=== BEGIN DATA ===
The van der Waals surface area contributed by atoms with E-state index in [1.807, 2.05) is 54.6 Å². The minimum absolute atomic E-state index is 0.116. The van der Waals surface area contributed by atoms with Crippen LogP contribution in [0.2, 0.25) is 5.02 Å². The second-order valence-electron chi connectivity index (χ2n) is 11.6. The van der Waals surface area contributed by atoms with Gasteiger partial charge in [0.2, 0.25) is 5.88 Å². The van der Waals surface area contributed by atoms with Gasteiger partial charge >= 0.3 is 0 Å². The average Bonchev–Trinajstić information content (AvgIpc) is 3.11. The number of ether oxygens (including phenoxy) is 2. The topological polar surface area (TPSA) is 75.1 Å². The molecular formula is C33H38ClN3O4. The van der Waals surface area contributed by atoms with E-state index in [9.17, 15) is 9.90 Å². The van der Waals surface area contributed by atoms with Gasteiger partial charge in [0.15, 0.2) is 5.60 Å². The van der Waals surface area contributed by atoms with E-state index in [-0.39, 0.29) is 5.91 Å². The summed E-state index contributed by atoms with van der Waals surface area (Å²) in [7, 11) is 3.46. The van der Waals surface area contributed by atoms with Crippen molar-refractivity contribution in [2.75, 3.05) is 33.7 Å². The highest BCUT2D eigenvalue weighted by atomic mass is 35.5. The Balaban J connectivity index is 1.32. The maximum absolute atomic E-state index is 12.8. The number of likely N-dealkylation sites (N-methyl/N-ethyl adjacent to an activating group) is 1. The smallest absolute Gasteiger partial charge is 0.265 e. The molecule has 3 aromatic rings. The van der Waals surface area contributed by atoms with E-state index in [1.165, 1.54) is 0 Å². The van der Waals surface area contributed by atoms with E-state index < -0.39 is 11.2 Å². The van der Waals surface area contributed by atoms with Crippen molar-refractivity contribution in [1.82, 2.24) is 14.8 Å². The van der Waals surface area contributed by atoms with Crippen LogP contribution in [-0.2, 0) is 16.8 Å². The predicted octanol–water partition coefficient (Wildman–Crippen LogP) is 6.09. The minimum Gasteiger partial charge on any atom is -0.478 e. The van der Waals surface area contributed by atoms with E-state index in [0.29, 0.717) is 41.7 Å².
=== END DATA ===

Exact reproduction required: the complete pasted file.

The van der Waals surface area contributed by atoms with E-state index in [1.807, 2.05) is 54.6 Å². The minimum absolute atomic E-state index is 0.116. The van der Waals surface area contributed by atoms with Crippen LogP contribution in [0.2, 0.25) is 5.02 Å². The second-order valence-electron chi connectivity index (χ2n) is 11.6. The van der Waals surface area contributed by atoms with Gasteiger partial charge in [0.2, 0.25) is 5.88 Å². The van der Waals surface area contributed by atoms with Gasteiger partial charge >= 0.3 is 0 Å². The average Bonchev–Trinajstić information content (AvgIpc) is 3.11. The number of ether oxygens (including phenoxy) is 2. The topological polar surface area (TPSA) is 75.1 Å². The molecular formula is C33H38ClN3O4. The van der Waals surface area contributed by atoms with E-state index in [9.17, 15) is 9.90 Å². The van der Waals surface area contributed by atoms with Gasteiger partial charge in [0.15, 0.2) is 5.60 Å². The van der Waals surface area contributed by atoms with E-state index in [-0.39, 0.29) is 5.91 Å². The summed E-state index contributed by atoms with van der Waals surface area (Å²) in [7, 11) is 3.46. The van der Waals surface area contributed by atoms with Crippen molar-refractivity contribution in [2.75, 3.05) is 33.7 Å². The highest BCUT2D eigenvalue weighted by atomic mass is 35.5. The Balaban J connectivity index is 1.32. The maximum absolute atomic E-state index is 12.8. The number of likely N-dealkylation sites (N-methyl/N-ethyl adjacent to an activating group) is 1. The smallest absolute Gasteiger partial charge is 0.265 e. The molecule has 3 aromatic rings. The van der Waals surface area contributed by atoms with E-state index in [1.165, 1.54) is 0 Å². The van der Waals surface area contributed by atoms with E-state index < -0.39 is 11.2 Å². The van der Waals surface area contributed by atoms with Crippen molar-refractivity contribution in [1.82, 2.24) is 14.8 Å². The van der Waals surface area contributed by atoms with Crippen LogP contribution in [-0.2, 0) is 16.8 Å². The predicted octanol–water partition coefficient (Wildman–Crippen LogP) is 6.09. The minimum Gasteiger partial charge on any atom is -0.478 e. The van der Waals surface area contributed by atoms with E-state index in [0.29, 0.717) is 41.7 Å².